Investors Aren’t Stupid

“Do you think investors are stupid?”

You would not believe how many times I have posed this question to my clients. And every time they talk about approaching investors with “quick wins” and meaningless metrics, I am forced to ask them again.

“Do you think investors are stupid?”

No, they’re not (not even dumb money). The investors you’re approaching have likely grown one or more of their own companies to stratospheric success. They have hundreds of in-depth conversations with entrepreneurs every year. They’re as thoughtful with how they deploy their capital as you are with your startup’s cash reserves. Frankly, probably significantly moreso.

Hell, I suck as an investor. My investments often look more like philanthropy than revenue-generation. And even I ask questions. If you’re thinking, “As long as they don’t ask questions about these stats, I’ll be fine,” then you’re probably fucked.

To be fair, my clients generally respond to this question correctly, if slightly sullen, and then some kicking of rock takes place. They don’t believe investors are stupid. But they do hope that somehow they can use sleight of hand to make their current situation seem more attractive.

“Hey, check out our killer wait list (which keeps growing because we can’t figure out how to launch our product)!”


“Our registration numbers are crushing it (but no one is actually installing our software)!”


“We did $300k of revenue last year (all of which was consulting that we billed through the company)!”

Put simply, the numbers you’re hoping will excite investment are the first numbers an investor will ask questions about. That’s logical, right? Eventually, the truth comes out. And the longer it takes to happen, the worse the response when it does. 

There are companies out there that have shown that sometimes, investors can be temporarily stupid. Let’s take Theranos for example. Investors were so excited about Elizabeth Holmes’ idea, and everyone so wanted her to win, they gave her leeway for a while. While I don’t know her, I suspect that Holmes bought into her own bullshit and believed she would eventually figure it out. But she was desperate, and went down a dangerous road. The farther down that road you go, the more likely you end up in an orange jump suit. Because eventually, someone is not stupid. And that’s when it all falls apart — fast. 

Same with companies like WeWork. Yes, we all thought the valuation was insane. But keep in mind that the last money in is usually the first money out. So when a Saudi Prince invests a billion dollars for three percent of a company, keep in mind he’s generally protected. He’s got a guaranteed multiple, so even if the company craters, he’ll probably get his money back, plus some. I mean, everyone else is screwed, but that’s not the current investor’s problem. Not. Stupid.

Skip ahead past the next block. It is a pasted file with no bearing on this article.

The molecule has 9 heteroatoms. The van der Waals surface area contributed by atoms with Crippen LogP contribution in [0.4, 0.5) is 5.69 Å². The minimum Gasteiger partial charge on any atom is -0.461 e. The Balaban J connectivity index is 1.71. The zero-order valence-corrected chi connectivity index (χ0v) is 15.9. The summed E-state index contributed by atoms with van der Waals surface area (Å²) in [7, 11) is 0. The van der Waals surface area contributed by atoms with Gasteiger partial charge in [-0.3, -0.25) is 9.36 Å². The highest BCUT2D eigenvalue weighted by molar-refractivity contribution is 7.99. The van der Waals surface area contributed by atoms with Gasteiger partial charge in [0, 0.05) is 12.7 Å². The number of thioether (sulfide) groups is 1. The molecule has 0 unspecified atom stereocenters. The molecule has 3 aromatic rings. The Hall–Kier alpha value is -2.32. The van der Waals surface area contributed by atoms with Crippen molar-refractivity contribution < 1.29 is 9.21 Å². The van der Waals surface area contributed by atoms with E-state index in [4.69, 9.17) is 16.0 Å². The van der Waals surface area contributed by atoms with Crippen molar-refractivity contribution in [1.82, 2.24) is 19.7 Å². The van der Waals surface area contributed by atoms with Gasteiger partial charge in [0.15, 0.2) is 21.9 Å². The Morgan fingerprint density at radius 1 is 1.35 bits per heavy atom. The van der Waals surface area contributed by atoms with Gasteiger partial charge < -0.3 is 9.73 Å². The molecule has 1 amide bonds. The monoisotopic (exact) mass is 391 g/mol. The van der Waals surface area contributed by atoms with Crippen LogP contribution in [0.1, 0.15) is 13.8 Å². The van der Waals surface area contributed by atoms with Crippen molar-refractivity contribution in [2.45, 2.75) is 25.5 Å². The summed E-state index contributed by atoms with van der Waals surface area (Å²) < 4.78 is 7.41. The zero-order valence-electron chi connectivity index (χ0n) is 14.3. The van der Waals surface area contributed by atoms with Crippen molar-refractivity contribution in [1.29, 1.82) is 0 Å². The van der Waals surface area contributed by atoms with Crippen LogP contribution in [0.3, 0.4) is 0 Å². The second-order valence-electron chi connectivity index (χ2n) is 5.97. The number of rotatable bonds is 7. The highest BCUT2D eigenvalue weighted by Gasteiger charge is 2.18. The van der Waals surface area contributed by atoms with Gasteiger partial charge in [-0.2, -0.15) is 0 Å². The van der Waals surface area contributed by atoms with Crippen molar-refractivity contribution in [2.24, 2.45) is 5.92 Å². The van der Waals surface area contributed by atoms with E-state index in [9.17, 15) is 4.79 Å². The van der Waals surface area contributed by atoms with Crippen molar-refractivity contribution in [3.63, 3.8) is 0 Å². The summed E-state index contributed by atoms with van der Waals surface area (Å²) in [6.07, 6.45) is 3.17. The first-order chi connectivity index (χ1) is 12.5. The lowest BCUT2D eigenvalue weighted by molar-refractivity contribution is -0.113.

Now that we’ve established investors aren’t stupid, we can discuss what the very smart people you’re trying to raise capital from are looking for from you. Two things will close the deal:

  1. Traction. Straight up, nothing beats traction when raising capital. It forgives just about everything else — lack of team experience, crufty code and even questionable unit economics (for a while). None of that matters when more and more people are using your product (and, even better, paying for it).
  2. A team they believe in. 

Number two is obviously a bit more tricky than the first. And if you’ve waited until the last minute to contact investors with poor fundamentals, good luck to you. I look forward to working with you again on your next company.

But if you’ve been talking to investors for months, building trust and rapport, you’re at a point where you can have no-bullshit conversations with them about where you’re at as a company. 

For a certain amount of time, you have the ability to tilt at windmills. And if you’ve been doing the things that you’ve said you were going to do, a few investors may believe you when you discuss your failures, explain how you won’t fall into the same traps again (while your competition still might), and show them how you’ve fixed problems and streamlined your business so that your next capital raise will last longer.

The fact that you’ve had 1,000 failures won’t mean you’ll be successful the 1,001st time, but if you’ve learned a ton, that’s your secret sauce. To quote Thomas Edison, “I have not failed. I’ve just found 10,000 ways that won’t work.” You’re now way smarter than new competition. And if you haven’t figured out something that no one else knows, then you might want to question what you’ve been doing and if it’s time to work on something else.

What you should absolutely not attempt to do is treat investors like they are stupid. Because if you’re treating investors like they’re stupid, you’re giving yourself license to ignore the shit that really matters. We know what happens when you ignore the real problems

Lying to investors is just lying to yourself. If you can’t raise capital with the truth, just don’t raise capital.

— Eric Marcoullier

This is one of those articles that’s pretty much grokable by title alone — don’t try to bullshit investors because they have a ton of practice sniffing it out. Sure, there are outlier cases, but the world is a bell curve, my friend, and you are squarely in the middle.

So if founders already understand this, why do they keep trying to pull fast ones on investors? Because founders often don’t have someone calling them on their shit and helping them to build a company the right way. If you don’t do the right work in the right order, you’re stuck in the end with short cuts and Hail Maries. If you’d like to talk about the right order of things, send me a note at or hit my consulting site at

(Photo by Flavio Gasperini on Unsplash)

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